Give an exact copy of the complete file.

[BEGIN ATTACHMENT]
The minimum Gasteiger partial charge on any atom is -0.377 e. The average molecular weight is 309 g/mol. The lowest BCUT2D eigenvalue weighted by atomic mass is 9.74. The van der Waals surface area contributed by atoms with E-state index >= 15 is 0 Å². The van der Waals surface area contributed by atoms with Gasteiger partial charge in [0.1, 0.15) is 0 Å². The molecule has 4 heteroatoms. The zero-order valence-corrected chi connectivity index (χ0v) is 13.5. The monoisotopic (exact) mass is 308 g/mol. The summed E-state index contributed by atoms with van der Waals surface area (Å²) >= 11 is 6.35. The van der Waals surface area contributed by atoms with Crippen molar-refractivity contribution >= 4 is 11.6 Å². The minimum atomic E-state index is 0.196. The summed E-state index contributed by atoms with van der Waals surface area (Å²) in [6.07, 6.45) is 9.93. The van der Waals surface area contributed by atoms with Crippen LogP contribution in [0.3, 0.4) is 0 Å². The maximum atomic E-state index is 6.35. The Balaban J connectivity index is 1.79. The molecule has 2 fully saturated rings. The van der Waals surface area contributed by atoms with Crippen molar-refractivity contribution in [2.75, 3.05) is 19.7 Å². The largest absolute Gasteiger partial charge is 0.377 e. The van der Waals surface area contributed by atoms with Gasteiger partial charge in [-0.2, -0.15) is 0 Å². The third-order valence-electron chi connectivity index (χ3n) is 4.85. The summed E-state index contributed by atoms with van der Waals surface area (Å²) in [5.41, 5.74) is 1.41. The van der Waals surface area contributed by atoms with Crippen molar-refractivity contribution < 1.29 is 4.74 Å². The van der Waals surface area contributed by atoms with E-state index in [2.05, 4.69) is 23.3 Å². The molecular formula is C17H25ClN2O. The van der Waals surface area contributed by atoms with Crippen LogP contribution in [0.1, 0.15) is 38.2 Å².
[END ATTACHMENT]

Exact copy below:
The minimum Gasteiger partial charge on any atom is -0.377 e. The average molecular weight is 309 g/mol. The lowest BCUT2D eigenvalue weighted by atomic mass is 9.74. The van der Waals surface area contributed by atoms with E-state index >= 15 is 0 Å². The van der Waals surface area contributed by atoms with Gasteiger partial charge in [0.1, 0.15) is 0 Å². The molecule has 4 heteroatoms. The zero-order valence-corrected chi connectivity index (χ0v) is 13.5. The monoisotopic (exact) mass is 308 g/mol. The summed E-state index contributed by atoms with van der Waals surface area (Å²) >= 11 is 6.35. The van der Waals surface area contributed by atoms with Crippen molar-refractivity contribution >= 4 is 11.6 Å². The minimum atomic E-state index is 0.196. The summed E-state index contributed by atoms with van der Waals surface area (Å²) in [6.07, 6.45) is 9.93. The van der Waals surface area contributed by atoms with Crippen LogP contribution in [0.3, 0.4) is 0 Å². The maximum atomic E-state index is 6.35. The Balaban J connectivity index is 1.79. The molecule has 2 fully saturated rings. The van der Waals surface area contributed by atoms with Crippen molar-refractivity contribution in [2.75, 3.05) is 19.7 Å². The largest absolute Gasteiger partial charge is 0.377 e. The van der Waals surface area contributed by atoms with Gasteiger partial charge in [-0.2, -0.15) is 0 Å². The third-order valence-electron chi connectivity index (χ3n) is 4.85. The summed E-state index contributed by atoms with van der Waals surface area (Å²) in [5.41, 5.74) is 1.41. The van der Waals surface area contributed by atoms with Crippen molar-refractivity contribution < 1.29 is 4.74 Å². The van der Waals surface area contributed by atoms with E-state index in [2.05, 4.69) is 23.3 Å². The molecular formula is C17H25ClN2O. The van der Waals surface area contributed by atoms with Crippen LogP contribution in [0.1, 0.15) is 38.2 Å².